Channel 4 has historically catered to the 18- to 24-year-old cohort and still reaches more than rival public service broadcasters across its whole channel portfolio, according to Ampere Analysis.
“The challenge of the public service broadcasters is not just losing viewing but also a small handful of viewers entirely,” said Richard Broughton, research director at Ampere. The firm’s stats show a small but steady decline in reach of 2 percent over the last two years. Advertisers rely on reach to avoid showing the same ad to the same people, which has kept TV CPMs high.
Meanwhile, viewers, particularly younger ones, are switching to services like Netflix and Amazon. To be clear, All 4 + is unlikely to be a competitor to broader services like Netflix, rather an accompaniment. People are stacking up more than one subscriptions service: In 2015, 85 percent of U.K. households that had subscription on-demand services had just one. At the end of 2018, this dropped to 43 percent of households with just one, while 32 percent of households took out two video subscriptions, 12 percent had three and 14 percent had four or more.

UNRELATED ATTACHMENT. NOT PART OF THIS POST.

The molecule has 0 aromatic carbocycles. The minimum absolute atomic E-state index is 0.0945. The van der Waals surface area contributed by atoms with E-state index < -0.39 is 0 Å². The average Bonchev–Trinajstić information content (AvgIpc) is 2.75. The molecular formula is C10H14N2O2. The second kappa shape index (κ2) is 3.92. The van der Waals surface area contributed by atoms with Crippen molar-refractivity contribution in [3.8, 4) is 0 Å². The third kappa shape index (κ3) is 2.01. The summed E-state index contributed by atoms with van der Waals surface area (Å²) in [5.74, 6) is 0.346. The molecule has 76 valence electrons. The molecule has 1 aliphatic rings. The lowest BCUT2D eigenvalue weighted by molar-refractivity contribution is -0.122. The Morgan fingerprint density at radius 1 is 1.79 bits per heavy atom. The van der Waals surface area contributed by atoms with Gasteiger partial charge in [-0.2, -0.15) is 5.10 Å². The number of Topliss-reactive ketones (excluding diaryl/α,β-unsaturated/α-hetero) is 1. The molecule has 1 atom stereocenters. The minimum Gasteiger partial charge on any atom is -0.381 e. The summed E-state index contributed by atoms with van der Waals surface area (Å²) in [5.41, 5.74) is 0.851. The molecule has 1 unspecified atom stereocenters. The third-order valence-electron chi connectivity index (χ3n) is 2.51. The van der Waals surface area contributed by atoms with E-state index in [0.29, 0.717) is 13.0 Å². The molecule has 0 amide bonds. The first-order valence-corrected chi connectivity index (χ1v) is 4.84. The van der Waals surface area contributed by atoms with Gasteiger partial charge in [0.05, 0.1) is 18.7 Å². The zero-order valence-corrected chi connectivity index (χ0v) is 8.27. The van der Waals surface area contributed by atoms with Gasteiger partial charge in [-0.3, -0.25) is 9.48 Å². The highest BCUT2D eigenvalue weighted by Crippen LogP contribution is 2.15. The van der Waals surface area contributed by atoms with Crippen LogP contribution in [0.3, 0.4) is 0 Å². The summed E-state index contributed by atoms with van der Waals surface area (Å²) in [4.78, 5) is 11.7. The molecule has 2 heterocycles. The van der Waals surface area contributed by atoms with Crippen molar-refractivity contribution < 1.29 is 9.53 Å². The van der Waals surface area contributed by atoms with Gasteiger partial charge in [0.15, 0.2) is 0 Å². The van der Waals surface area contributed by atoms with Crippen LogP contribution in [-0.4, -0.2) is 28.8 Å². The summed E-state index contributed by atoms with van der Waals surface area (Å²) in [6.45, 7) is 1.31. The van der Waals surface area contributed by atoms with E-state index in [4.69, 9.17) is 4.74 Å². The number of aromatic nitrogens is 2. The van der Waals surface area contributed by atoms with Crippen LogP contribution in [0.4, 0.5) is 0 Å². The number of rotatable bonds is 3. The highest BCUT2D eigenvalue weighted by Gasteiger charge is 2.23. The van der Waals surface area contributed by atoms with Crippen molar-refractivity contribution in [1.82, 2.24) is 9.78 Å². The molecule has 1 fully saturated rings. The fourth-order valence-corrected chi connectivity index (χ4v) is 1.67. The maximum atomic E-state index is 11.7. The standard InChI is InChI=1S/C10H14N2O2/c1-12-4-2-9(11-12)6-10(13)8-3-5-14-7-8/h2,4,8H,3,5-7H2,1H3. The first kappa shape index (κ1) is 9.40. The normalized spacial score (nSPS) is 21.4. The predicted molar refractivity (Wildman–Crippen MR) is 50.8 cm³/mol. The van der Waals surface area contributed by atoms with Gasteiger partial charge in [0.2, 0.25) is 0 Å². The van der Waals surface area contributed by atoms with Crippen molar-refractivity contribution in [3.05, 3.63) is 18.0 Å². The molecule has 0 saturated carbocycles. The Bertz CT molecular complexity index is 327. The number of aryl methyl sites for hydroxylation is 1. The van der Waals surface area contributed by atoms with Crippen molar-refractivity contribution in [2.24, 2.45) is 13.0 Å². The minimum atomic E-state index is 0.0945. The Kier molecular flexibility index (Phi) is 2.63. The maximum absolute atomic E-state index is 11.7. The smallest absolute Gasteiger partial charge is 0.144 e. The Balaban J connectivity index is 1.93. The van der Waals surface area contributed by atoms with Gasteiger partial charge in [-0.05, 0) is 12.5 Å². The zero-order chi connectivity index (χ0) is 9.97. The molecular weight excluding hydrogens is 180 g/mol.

ITV Hub+ shows there is some market for a premium paid-for service. ITV Hub has 25 million registered users and just under 300,000 paying for its premium version, according to ITV’s financial results. A conversion of less than 1 percent is fairly low, but ITV Hub+ doesn’t offer much more in terms of additional or exclusive content, said Irina Kornilova, principal analyst at analysis firm IHS Markit. According to estimates from Ampere, ITV made £8 million ($10.6 million) from ITV Hub+ subscribers in 2018 and is projected to make £15 million ($20 million) in 2019. Digital content licensing to third parties would likely bring in revenue worth multiple tens of millions.
“The tradeoff is how quickly can you grow that subscriber base if you want to offset the loss of licensing revenue if you decide to pull content from third parties like Netflix,” said Kornilova.